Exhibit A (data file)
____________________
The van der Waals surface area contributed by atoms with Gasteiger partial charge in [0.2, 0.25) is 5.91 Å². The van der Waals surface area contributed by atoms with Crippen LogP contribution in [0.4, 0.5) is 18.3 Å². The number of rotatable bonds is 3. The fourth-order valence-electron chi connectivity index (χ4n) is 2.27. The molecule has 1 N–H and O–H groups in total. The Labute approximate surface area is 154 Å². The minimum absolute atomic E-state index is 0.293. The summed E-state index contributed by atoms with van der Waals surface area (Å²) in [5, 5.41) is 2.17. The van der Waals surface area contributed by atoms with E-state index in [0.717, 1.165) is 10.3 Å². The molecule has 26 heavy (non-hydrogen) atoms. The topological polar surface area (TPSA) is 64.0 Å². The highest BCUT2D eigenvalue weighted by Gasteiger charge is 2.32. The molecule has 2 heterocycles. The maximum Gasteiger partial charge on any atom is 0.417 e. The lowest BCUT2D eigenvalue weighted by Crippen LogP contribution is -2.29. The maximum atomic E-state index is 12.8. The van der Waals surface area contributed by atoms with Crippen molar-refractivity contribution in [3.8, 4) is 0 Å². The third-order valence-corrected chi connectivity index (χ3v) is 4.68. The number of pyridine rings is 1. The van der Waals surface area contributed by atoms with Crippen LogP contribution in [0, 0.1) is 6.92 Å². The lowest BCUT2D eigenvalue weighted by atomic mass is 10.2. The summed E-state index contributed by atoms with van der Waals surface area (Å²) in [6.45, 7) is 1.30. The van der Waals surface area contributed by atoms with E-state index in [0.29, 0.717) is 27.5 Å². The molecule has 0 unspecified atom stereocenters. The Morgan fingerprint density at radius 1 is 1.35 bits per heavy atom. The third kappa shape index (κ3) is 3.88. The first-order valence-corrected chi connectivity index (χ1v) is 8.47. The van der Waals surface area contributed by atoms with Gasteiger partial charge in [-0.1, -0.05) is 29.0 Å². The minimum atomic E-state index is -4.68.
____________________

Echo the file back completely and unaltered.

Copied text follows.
The van der Waals surface area contributed by atoms with Gasteiger partial charge in [0.2, 0.25) is 5.91 Å². The van der Waals surface area contributed by atoms with Crippen LogP contribution in [0.4, 0.5) is 18.3 Å². The number of rotatable bonds is 3. The fourth-order valence-electron chi connectivity index (χ4n) is 2.27. The molecule has 1 N–H and O–H groups in total. The Labute approximate surface area is 154 Å². The minimum absolute atomic E-state index is 0.293. The summed E-state index contributed by atoms with van der Waals surface area (Å²) in [5, 5.41) is 2.17. The van der Waals surface area contributed by atoms with E-state index in [0.717, 1.165) is 10.3 Å². The molecule has 26 heavy (non-hydrogen) atoms. The topological polar surface area (TPSA) is 64.0 Å². The highest BCUT2D eigenvalue weighted by Gasteiger charge is 2.32. The molecule has 2 heterocycles. The maximum Gasteiger partial charge on any atom is 0.417 e. The lowest BCUT2D eigenvalue weighted by Crippen LogP contribution is -2.29. The maximum atomic E-state index is 12.8. The van der Waals surface area contributed by atoms with Crippen molar-refractivity contribution in [3.8, 4) is 0 Å². The third-order valence-corrected chi connectivity index (χ3v) is 4.68. The number of pyridine rings is 1. The van der Waals surface area contributed by atoms with Crippen LogP contribution in [0, 0.1) is 6.92 Å². The lowest BCUT2D eigenvalue weighted by atomic mass is 10.2. The summed E-state index contributed by atoms with van der Waals surface area (Å²) in [6.45, 7) is 1.30. The van der Waals surface area contributed by atoms with E-state index in [0.29, 0.717) is 27.5 Å². The molecule has 0 unspecified atom stereocenters. The Morgan fingerprint density at radius 1 is 1.35 bits per heavy atom. The third kappa shape index (κ3) is 3.88. The first-order valence-corrected chi connectivity index (χ1v) is 8.47. The van der Waals surface area contributed by atoms with Gasteiger partial charge in [-0.1, -0.05) is 29.0 Å². The minimum atomic E-state index is -4.68.